While the “digital twin” concept has existed for over 20 years, digital twins have yet to catch on within manufacturing fully. These synchronized virtual representations of physical-world entities or processes have been primarily limited to the production of large-scale, complex, and expensive products, such as within the automotive and aerospace industries for new automobile and aircraft development, or large energy projects such as wind farms power plants, and oil and gas facilities. That’s changing for several reasons. 

First, technologies such as cloud computing, machine learning, edge computing, and ubiquitous networks, among others, are now in place, making digital twin implementation more accessible to enterprises. Second, the move to Industry 4.0, smart factories, and the need to improve process automation and product development efforts drive increased demand for digital twin technologies. 

However, according to KBV Research, digital twins do have headwinds such as privacy and security concerns, lack of interoperable standards, lack of skilled staff, and significant upfront investments required. However, the benefits can be substantial for organizations that implement digital twins. That’s expected to drive substantial growth in digital twins. The overall digital twin market, also according to KBV Research, is expected to grow from about $13 billion in 2022 to $195 billion by 2023. 

In an interview last year, ScaleOut Software CEO William Bain explained to DigitalCxO’s Mike Vizard that digital twins have been, to date, essentially a technology for large-scale scale, expensive and complex product design. “People have thought about this term digital twins as at a high level of encompassing all aspects of the design in software that matches a physical entity, usually a single large, complex entity,” Bain said. The broadening of digital twin demand beyond such use cases is driving demand.

Ilya Smirnov, head of AI/ML at Usetech, says he’s overseen successful implementations of digital twins in modern chemical plants, transportation and rail companies, and oil and gas refineries. “We’ve developed, using digital twins, safety systems for railroads,” he says. Smirnov and other experts say effective digital twin implementations provide:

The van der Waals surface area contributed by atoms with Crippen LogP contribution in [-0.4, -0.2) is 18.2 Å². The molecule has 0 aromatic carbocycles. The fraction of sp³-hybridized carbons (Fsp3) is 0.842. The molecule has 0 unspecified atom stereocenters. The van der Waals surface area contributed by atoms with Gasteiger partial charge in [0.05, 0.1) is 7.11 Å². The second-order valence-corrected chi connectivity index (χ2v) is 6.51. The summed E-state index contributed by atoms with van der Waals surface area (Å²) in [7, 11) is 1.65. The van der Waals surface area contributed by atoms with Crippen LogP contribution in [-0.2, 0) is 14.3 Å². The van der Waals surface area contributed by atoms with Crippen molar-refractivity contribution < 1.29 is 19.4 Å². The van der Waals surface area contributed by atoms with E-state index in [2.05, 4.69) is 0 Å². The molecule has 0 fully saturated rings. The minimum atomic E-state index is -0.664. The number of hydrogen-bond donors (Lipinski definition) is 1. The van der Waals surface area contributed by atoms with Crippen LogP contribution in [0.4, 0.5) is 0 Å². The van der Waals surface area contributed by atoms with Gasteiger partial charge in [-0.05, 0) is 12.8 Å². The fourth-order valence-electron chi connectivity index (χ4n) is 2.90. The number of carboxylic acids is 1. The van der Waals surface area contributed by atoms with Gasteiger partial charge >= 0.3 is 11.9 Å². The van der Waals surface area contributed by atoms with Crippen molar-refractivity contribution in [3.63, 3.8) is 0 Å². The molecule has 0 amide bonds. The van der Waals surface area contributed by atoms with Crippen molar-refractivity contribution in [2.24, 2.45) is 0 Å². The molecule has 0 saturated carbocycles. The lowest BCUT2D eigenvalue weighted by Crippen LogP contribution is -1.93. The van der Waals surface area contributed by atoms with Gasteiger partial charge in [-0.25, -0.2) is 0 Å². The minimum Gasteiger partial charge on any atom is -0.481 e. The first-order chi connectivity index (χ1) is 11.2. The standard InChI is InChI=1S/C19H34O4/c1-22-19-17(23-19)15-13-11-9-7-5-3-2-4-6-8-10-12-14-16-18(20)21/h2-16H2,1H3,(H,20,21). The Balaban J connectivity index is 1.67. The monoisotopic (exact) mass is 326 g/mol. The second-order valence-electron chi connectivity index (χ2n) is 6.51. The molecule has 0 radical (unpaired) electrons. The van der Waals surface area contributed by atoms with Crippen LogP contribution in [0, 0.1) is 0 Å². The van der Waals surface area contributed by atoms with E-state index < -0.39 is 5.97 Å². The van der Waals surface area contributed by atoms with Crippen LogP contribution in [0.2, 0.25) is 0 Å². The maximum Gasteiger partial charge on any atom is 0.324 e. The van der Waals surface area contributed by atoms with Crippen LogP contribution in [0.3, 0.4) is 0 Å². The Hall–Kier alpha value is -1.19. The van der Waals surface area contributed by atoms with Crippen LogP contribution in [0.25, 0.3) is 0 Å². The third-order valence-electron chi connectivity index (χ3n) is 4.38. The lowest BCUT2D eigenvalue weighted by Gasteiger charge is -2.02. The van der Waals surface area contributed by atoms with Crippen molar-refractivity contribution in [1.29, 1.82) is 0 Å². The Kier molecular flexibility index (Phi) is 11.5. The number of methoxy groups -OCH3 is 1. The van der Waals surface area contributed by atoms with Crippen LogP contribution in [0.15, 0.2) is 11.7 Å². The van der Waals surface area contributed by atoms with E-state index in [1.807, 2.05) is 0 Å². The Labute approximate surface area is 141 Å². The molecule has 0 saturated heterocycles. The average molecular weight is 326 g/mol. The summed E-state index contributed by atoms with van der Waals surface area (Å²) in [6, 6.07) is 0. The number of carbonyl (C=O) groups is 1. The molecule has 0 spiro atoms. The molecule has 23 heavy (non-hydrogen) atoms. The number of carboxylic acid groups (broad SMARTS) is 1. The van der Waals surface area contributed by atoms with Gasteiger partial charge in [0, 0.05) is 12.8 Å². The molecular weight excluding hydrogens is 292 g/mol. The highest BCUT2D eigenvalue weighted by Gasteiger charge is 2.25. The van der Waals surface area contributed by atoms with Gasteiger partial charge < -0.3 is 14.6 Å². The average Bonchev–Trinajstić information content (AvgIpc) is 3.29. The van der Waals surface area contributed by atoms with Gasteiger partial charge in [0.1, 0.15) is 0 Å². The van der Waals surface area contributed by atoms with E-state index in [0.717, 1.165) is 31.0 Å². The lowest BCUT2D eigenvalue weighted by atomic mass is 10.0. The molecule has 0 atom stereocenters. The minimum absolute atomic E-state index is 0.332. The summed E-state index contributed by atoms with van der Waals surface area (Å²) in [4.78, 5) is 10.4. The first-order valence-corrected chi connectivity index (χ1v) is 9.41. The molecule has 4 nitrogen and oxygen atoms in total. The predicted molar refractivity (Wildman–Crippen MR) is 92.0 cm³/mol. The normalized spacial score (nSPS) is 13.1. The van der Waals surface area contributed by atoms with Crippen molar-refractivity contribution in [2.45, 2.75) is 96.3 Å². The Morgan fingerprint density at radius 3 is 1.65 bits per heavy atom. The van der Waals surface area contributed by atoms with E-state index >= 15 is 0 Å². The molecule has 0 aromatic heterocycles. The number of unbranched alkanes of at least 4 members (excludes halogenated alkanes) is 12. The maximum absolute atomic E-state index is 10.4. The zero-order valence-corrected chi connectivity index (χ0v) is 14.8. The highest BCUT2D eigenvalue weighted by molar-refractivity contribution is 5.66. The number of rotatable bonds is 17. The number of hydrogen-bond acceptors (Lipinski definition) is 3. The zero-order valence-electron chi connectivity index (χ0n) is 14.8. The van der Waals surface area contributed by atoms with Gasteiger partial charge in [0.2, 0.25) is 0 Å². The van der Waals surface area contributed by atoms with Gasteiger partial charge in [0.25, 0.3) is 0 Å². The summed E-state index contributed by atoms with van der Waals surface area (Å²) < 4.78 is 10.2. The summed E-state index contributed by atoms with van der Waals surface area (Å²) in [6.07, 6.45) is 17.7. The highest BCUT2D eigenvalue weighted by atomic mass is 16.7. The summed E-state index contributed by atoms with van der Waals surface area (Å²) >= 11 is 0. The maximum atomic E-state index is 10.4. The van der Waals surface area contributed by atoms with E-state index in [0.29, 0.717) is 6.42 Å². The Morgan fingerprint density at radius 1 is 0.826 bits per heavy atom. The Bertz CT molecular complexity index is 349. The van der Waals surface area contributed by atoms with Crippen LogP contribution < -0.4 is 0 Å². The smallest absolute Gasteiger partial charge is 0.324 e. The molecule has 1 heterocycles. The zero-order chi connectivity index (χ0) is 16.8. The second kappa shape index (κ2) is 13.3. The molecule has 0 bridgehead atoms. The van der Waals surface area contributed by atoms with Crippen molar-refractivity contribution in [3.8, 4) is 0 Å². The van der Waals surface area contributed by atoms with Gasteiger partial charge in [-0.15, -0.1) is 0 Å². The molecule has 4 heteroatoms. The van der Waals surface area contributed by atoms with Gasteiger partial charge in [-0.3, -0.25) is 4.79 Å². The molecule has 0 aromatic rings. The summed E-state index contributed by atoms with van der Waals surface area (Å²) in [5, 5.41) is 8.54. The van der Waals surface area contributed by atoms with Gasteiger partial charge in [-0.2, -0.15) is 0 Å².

Superior Predictive Maintenance. Unplanned downtime is expensive. It’s costly in manufacturing. Digital twins enable the creation of virtual replication and simulation of physical assets so analysts can simulate performance using virtual models and increasingly perform real-time analysis of equipment performance so that system and device failures can be more accurately predicted, avoiding unplanned downtime.

Augmented product development. Through the creation of virtual models of products, manufacturers can more cost-effectively test and validate product design ideas and potentially even optimize performance before beginning production. This can also help shorten the time to market.

Improve operations. Entire manufacturing processes can be modeled with digital twins. This helps manufacturers analyze all manufacturing processes and model potential strategies to optimize resources and improve effectiveness.

Improved Collaboration. Through a distributed virtual model, teams representing various aspects of the manufacturer can collaborate, such as engineering and design teams, data science teams, production and operations teams, quality control and maintenance teams. 

Improved analytics. Data from many sources — sensors, floor machinery, manufacturing line data, design data, inspection data, environmental data and user and historical data — there’s no shortage of data to improve the digital twin. Because of all this data, digital twins can improve analysis and decision-making in operations, quality control and manufacturing optimization.

Streamline costs. Because digital twins provide unparalleled virtual simulation capabilities, manufacturers can optimize production processes, take advantage of cost savings associated with predictive maintenance, perform rapid virtual prototyping and optimize inventories. 

Overall, digital twins provide manufacturers with a powerful tool for gaining operational insights, optimizing processes, improving product quality and driving innovation, ultimately leading to increased efficiency, productivity and competitiveness.

“I’ve seen amazing digital twins,” recalls Tony Fernandes, CEO at UEGroup. “When designed right, they can appear to be very real. At an aerospace company, someone once left the digital twin of an aircraft running, and it appeared as if the aircraft was running out of fuel, and it appeared to be real. It sent alarms and emailed people in the building, and quite a few of us thought we were watching a plane out of fuel. Digital twins that allow for that kind of abstraction work well,” Fernandes says.

In upcoming stories, we will examine how to build, deploy, manage and secure digital twins successfully.